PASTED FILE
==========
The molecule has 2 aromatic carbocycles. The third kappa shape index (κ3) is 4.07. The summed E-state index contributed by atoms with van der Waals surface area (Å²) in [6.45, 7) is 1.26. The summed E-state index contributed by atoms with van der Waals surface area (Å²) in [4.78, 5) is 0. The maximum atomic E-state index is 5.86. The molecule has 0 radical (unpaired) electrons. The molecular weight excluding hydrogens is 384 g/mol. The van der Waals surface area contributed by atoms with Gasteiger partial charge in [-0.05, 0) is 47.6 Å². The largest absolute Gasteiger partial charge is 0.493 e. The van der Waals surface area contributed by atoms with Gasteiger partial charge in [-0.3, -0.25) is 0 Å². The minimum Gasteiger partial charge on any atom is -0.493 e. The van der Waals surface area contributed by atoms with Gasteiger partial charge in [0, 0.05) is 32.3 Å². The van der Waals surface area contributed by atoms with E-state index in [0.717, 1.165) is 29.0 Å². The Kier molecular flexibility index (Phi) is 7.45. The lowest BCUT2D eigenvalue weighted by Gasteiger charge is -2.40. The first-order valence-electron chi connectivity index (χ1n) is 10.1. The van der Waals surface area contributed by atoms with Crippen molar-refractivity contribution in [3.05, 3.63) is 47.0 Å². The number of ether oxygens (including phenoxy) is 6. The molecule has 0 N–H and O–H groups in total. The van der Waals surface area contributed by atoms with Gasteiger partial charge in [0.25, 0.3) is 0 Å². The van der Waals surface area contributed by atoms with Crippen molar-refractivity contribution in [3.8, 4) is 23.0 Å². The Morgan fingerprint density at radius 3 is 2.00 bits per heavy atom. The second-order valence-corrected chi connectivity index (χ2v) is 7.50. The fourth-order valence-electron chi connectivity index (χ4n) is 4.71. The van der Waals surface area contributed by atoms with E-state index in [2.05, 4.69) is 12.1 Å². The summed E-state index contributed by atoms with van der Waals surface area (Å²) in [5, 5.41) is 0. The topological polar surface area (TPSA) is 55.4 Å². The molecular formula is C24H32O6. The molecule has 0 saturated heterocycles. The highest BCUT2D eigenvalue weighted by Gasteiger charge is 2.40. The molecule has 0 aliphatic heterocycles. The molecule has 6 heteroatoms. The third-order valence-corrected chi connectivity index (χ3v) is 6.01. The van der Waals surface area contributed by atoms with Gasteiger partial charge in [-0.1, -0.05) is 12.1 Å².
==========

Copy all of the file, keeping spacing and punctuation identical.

The molecule has 2 aromatic carbocycles. The third kappa shape index (κ3) is 4.07. The summed E-state index contributed by atoms with van der Waals surface area (Å²) in [6.45, 7) is 1.26. The summed E-state index contributed by atoms with van der Waals surface area (Å²) in [4.78, 5) is 0. The maximum atomic E-state index is 5.86. The molecule has 0 radical (unpaired) electrons. The molecular weight excluding hydrogens is 384 g/mol. The van der Waals surface area contributed by atoms with Gasteiger partial charge in [-0.05, 0) is 47.6 Å². The largest absolute Gasteiger partial charge is 0.493 e. The van der Waals surface area contributed by atoms with Gasteiger partial charge in [-0.3, -0.25) is 0 Å². The minimum Gasteiger partial charge on any atom is -0.493 e. The van der Waals surface area contributed by atoms with Gasteiger partial charge in [0, 0.05) is 32.3 Å². The van der Waals surface area contributed by atoms with E-state index in [0.717, 1.165) is 29.0 Å². The Kier molecular flexibility index (Phi) is 7.45. The lowest BCUT2D eigenvalue weighted by Gasteiger charge is -2.40. The first-order valence-electron chi connectivity index (χ1n) is 10.1. The van der Waals surface area contributed by atoms with Crippen molar-refractivity contribution in [3.05, 3.63) is 47.0 Å². The number of ether oxygens (including phenoxy) is 6. The molecule has 0 N–H and O–H groups in total. The van der Waals surface area contributed by atoms with Gasteiger partial charge in [0.25, 0.3) is 0 Å². The van der Waals surface area contributed by atoms with Crippen molar-refractivity contribution in [3.8, 4) is 23.0 Å². The Morgan fingerprint density at radius 3 is 2.00 bits per heavy atom. The second-order valence-corrected chi connectivity index (χ2v) is 7.50. The fourth-order valence-electron chi connectivity index (χ4n) is 4.71. The van der Waals surface area contributed by atoms with E-state index in [2.05, 4.69) is 12.1 Å². The summed E-state index contributed by atoms with van der Waals surface area (Å²) in [5, 5.41) is 0. The topological polar surface area (TPSA) is 55.4 Å². The molecular formula is C24H32O6. The molecule has 0 saturated heterocycles. The highest BCUT2D eigenvalue weighted by Gasteiger charge is 2.40. The molecule has 0 aliphatic heterocycles. The molecule has 6 heteroatoms. The third-order valence-corrected chi connectivity index (χ3v) is 6.01. The van der Waals surface area contributed by atoms with Gasteiger partial charge in [-0.1, -0.05) is 12.1 Å².